Before we become more concrete with respect to our research agenda and in particular its legal dimension, a brief note on why it is so difficult to pinpoint what we are talking about when we talk about value(s) in political economy. This is the case, we propose, because even though value is central in everyday discourse, conceptualizations of liberal-capitalist political economies are characterized by an absence of value. Neither in law and political theory nor in economics do notions of value occupy a central place. Looking again to the EU fundamental values debate, value here rather figures as a placeholder for other concepts such as rule of law, democracy, human rights; and if we look to the discipline of economics, it is usually price not value that is the conceptually significant term. If we can map how this state of affairs – the simultaneous omnipresence and absence of value – is being sustained and justified, we may better discern how an inquiry into value can help to understand the making of society, the separation as well as connections between different societal spheres.
The world-making effects of value
The world- and society-making effects of value practices have prompted a growing body of scholarship (see only here, here, here, here). Much of this literature owes a debt to Marx. While within the liberal conception of state and society there is a notable absence of a concept of value, from a Marxian perspective value is central: the State and the capitalist economy are part of one particular value system which has the production of surplus “exchange value” represented by money as its main objective. Individual liberty, freedom of contract, enforcement by the state are all necessary elements, so that the worker can freely sell her labour as a commodity and for the price of its exchange value (i.e. the cost of its reproduction) to the capitalist. The capitalist can then use this labour – the “use value” of labour being the source of surplus value production appropriated by the capitalist. Value, in short, is what drives the economy and politics.
If we follow others in turning to Marxian thought in order to justify a scholarly interest in value this is not to suggest that we need an objective value theory, either as a tool of critique or to guide endeavors to transform political economy. Rather, we turn to Marx as an author who, on the basis of value as an analytical concept, can help to clarify the social and material – the world-making – effects of value practices and the social relations underlying these practices. Marx not only provides insights into why an inquiry into value may be important to understand what structures our worlds. As pointed out by David Harvey (on the basis of footnote 89 in chapter 13 of volume 1 of Capital), Marx also indicates a method for how to conduct such an inquiry today. It is a method that looks at the interplay not only of economics and politics, but also education, science and technology in the constitution and coproduction of social relations, relations that are constructed in historically particular ways and so bring about historically particular value practices and thus our historically particular society.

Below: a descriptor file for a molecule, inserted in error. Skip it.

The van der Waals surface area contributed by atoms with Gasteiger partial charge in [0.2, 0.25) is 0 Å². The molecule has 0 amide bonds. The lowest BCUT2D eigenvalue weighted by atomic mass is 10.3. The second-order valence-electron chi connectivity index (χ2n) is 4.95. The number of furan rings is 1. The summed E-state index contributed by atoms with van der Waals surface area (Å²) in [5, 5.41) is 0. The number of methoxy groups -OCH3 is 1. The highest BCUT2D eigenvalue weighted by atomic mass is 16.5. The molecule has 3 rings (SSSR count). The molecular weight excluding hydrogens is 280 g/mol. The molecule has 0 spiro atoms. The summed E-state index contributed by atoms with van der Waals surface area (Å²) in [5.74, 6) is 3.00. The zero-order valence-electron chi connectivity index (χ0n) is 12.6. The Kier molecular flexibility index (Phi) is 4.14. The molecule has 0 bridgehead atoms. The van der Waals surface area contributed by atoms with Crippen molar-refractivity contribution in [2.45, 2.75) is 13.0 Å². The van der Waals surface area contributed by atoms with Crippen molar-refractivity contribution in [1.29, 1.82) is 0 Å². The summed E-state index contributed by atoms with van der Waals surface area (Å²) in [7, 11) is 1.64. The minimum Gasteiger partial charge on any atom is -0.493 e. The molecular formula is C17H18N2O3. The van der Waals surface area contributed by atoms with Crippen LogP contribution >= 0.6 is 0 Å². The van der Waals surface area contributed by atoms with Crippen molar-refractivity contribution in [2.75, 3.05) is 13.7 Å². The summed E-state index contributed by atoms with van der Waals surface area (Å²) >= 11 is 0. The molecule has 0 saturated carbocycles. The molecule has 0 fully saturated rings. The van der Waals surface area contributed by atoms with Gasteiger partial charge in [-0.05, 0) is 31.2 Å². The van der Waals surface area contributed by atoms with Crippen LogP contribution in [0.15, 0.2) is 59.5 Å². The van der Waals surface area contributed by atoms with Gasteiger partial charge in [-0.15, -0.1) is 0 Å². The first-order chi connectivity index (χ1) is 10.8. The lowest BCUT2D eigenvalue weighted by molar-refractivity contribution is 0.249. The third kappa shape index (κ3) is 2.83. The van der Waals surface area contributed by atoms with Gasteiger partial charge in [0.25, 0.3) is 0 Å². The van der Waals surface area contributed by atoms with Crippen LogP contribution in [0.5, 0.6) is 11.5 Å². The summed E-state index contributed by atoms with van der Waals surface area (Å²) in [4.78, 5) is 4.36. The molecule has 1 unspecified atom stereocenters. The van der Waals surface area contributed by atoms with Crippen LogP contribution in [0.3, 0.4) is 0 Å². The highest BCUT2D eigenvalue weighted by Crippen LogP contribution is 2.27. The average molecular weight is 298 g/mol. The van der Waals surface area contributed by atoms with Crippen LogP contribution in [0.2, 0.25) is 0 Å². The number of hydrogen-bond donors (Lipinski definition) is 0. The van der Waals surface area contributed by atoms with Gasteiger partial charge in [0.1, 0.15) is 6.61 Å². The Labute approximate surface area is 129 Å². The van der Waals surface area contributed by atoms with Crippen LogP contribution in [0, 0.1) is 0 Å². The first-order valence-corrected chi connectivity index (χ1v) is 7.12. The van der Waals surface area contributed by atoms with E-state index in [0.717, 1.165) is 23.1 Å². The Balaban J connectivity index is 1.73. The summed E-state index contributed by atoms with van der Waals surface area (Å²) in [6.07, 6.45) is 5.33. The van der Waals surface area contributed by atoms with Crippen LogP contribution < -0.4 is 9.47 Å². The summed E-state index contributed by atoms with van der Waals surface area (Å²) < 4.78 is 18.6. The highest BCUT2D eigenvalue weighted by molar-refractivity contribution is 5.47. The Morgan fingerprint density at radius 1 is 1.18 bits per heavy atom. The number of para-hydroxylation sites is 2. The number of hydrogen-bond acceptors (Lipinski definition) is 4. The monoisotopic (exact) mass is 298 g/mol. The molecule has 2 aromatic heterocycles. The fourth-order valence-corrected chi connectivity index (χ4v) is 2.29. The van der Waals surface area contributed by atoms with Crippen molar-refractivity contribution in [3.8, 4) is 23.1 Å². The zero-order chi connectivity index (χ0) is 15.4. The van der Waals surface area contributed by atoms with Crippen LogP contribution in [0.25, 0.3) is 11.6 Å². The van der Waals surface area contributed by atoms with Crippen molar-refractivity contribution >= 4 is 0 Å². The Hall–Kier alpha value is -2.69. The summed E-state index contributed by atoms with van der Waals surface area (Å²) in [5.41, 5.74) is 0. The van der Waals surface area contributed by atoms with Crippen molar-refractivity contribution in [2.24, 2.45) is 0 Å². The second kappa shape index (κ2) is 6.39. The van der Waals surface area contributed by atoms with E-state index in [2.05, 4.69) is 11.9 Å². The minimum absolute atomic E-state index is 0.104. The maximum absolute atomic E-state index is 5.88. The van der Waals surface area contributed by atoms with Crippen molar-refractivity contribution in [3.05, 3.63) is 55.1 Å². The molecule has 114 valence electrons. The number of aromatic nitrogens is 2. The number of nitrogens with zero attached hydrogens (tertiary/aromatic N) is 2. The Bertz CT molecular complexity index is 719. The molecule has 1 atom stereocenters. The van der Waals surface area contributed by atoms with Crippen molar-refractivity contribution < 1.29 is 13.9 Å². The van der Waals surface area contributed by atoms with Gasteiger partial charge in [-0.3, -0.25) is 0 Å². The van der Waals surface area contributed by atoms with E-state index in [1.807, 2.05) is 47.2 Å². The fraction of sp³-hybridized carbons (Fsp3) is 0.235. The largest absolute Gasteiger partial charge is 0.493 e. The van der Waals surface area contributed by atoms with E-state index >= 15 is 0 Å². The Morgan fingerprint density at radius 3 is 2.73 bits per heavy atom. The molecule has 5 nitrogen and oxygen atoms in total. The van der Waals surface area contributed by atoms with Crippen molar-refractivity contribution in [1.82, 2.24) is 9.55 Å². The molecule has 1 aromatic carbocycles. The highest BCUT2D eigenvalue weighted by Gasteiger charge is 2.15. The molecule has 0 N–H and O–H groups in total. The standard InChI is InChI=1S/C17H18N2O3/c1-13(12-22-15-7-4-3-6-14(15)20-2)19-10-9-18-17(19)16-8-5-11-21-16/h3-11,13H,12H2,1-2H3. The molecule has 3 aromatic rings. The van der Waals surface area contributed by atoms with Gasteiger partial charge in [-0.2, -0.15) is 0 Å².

In his attention to the constitutive and productive dynamics of technologically-intermediated social relations, Marx can also be read as a precursor to approaches such as Science and Technology Studies (STS). As value is what gives our lives meaning, it should not be surprising to choose value as an entry point to an inquiry into our modes of existence, an inquiry that is not prestructured by a conceptualization that regards economics, politics, science as separate terrains. No less importantly, Marxian thought places questions of distribution center stage: Who gains and who looses, who exploits and who/what is being exploited by current value practices, how is value distributed within and across societies and how is this distribution being sustained and justified?